Style » Profile

Cigi Guz, creator of Flock Apparel, grows up



Some time in the next month or so, you can find fashion designer Cigi Guz working in a clandestine location near Plaza Midwood. At this point, her 400-square-foot space is still a work in progress — Guz mentions good-humoredly having to paint by the light of a lamp plugged into the wall, as the overhead fluorescent bulbs all needed to be replaced.

OK, maybe the Value Village on Central Avenue isn't that obscure, but Guz's "speakeasy boutique" V.Vill will open at the back of the thrift store, in what used to be the Duke Power Payment Center. Here she will work to bring new life to clothing, offering pieces that she has pulled from the Value Village racks, some reworked and some left as is. Her signature will come with her styling and tailoring services. If you want to update a piece by changing out buttons or taking up the length of a dress, she'll do that.

Guz, creater of the Flock Apparel — "a line that embodied everybody, like all shapes, sizes, every walk of life" — says this next stage of her business is "grown-up Flock. It's a little more edgy, a little more high fashion, and I'm staying true to my roots, being thrifty and photographing all types of people."

Creative Loafing: What needs to happen next for you to open this space?

Cigi Guz: I need a certain number that I've been praying for. Once I get that amount [of money], I'm going to finish painting, buy all the fixtures I need, do some general contracting work. In a perfect world, if things went my way, the store would be open right after Fashion's Night Out [she'll be showing at the FNO at Metropolitan on Sept. 8], so I can strike while the iron's hot.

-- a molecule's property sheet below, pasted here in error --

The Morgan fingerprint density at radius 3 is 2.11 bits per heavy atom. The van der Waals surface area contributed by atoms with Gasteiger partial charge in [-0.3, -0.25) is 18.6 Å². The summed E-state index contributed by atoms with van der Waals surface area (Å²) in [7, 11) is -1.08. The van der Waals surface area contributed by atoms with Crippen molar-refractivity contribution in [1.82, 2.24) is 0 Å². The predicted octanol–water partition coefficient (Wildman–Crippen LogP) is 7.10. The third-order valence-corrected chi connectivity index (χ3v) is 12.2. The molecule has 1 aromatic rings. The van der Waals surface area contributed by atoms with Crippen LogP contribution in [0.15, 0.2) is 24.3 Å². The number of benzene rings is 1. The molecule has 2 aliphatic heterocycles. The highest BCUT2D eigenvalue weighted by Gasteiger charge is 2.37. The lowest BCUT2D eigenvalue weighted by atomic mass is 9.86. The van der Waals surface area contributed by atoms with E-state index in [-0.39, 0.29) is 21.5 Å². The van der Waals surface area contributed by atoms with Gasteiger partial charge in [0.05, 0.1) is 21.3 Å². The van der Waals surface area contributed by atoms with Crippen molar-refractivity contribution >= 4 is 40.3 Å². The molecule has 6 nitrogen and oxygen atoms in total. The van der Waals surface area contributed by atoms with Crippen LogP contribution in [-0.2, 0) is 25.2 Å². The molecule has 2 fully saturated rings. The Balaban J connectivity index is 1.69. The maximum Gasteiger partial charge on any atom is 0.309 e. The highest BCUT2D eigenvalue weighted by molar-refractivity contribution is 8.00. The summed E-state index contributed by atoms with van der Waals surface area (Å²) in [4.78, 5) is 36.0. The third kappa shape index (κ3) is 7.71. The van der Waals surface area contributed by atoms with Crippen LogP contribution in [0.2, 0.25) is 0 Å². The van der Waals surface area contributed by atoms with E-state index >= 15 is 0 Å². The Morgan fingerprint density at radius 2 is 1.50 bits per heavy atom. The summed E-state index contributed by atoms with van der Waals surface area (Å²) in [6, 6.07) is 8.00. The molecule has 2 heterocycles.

What do you envision the space to look like?

I really want it to be a very neutral space, that's neither masculine nor feminine but will feel like someone's cool house. Something that feels like a store but also a creative work space. I want my sewing machine to be out. I really like Billy Reid — he's one of my favorite designers. Billy Reid offers this Southern feel to his stores, so when you walk in, you feel like you're in someone's house. There'll be tables with serving bowls, shoes in the bowls. Just really clever merchandising. I just want to bring in those elements, merchandising the store so it's unexpected.

What kind of looks will be available in V.Vill?

Here'll you have the crème de la crème of Charlotte thrift. I'm pulling Christian Dior, I'm pulling Oscar de la Renta, I'm pulling some of the coolest fabrics that they don't make anymore. I can find cool things and show people the beauty in it, that people overlook. Going into thrift stores can be daunting, and I'll do it for you.

Add a comment